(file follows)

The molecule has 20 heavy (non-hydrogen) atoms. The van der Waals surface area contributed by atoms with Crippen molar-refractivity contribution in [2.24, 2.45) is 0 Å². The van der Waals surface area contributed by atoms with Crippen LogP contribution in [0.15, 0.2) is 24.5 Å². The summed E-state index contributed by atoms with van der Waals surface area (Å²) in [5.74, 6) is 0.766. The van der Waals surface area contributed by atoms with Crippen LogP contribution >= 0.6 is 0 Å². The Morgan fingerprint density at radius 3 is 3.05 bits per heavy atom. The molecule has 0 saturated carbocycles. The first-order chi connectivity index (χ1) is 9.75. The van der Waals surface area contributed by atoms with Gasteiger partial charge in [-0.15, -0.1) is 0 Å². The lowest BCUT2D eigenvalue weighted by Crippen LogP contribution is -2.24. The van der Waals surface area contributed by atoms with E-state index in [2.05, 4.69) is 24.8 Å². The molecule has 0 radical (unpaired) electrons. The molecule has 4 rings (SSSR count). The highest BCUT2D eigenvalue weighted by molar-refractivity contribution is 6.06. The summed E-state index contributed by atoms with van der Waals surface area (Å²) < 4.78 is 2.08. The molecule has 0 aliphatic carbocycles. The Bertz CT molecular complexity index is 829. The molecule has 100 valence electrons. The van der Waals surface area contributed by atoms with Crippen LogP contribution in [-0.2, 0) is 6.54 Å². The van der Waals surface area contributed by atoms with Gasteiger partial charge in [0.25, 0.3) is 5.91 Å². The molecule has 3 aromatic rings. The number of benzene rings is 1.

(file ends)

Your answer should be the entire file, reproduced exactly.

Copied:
The molecule has 20 heavy (non-hydrogen) atoms. The van der Waals surface area contributed by atoms with Crippen molar-refractivity contribution in [2.24, 2.45) is 0 Å². The van der Waals surface area contributed by atoms with Crippen LogP contribution in [0.15, 0.2) is 24.5 Å². The summed E-state index contributed by atoms with van der Waals surface area (Å²) in [5.74, 6) is 0.766. The van der Waals surface area contributed by atoms with Crippen LogP contribution >= 0.6 is 0 Å². The Morgan fingerprint density at radius 3 is 3.05 bits per heavy atom. The molecule has 0 saturated carbocycles. The first-order chi connectivity index (χ1) is 9.75. The van der Waals surface area contributed by atoms with Gasteiger partial charge in [-0.15, -0.1) is 0 Å². The lowest BCUT2D eigenvalue weighted by Crippen LogP contribution is -2.24. The van der Waals surface area contributed by atoms with E-state index in [2.05, 4.69) is 24.8 Å². The molecule has 0 radical (unpaired) electrons. The molecule has 4 rings (SSSR count). The highest BCUT2D eigenvalue weighted by molar-refractivity contribution is 6.06. The summed E-state index contributed by atoms with van der Waals surface area (Å²) < 4.78 is 2.08. The molecule has 0 aliphatic carbocycles. The Bertz CT molecular complexity index is 829. The molecule has 100 valence electrons. The van der Waals surface area contributed by atoms with Crippen LogP contribution in [-0.2, 0) is 6.54 Å². The van der Waals surface area contributed by atoms with Gasteiger partial charge in [0.25, 0.3) is 5.91 Å². The molecule has 3 aromatic rings. The number of benzene rings is 1.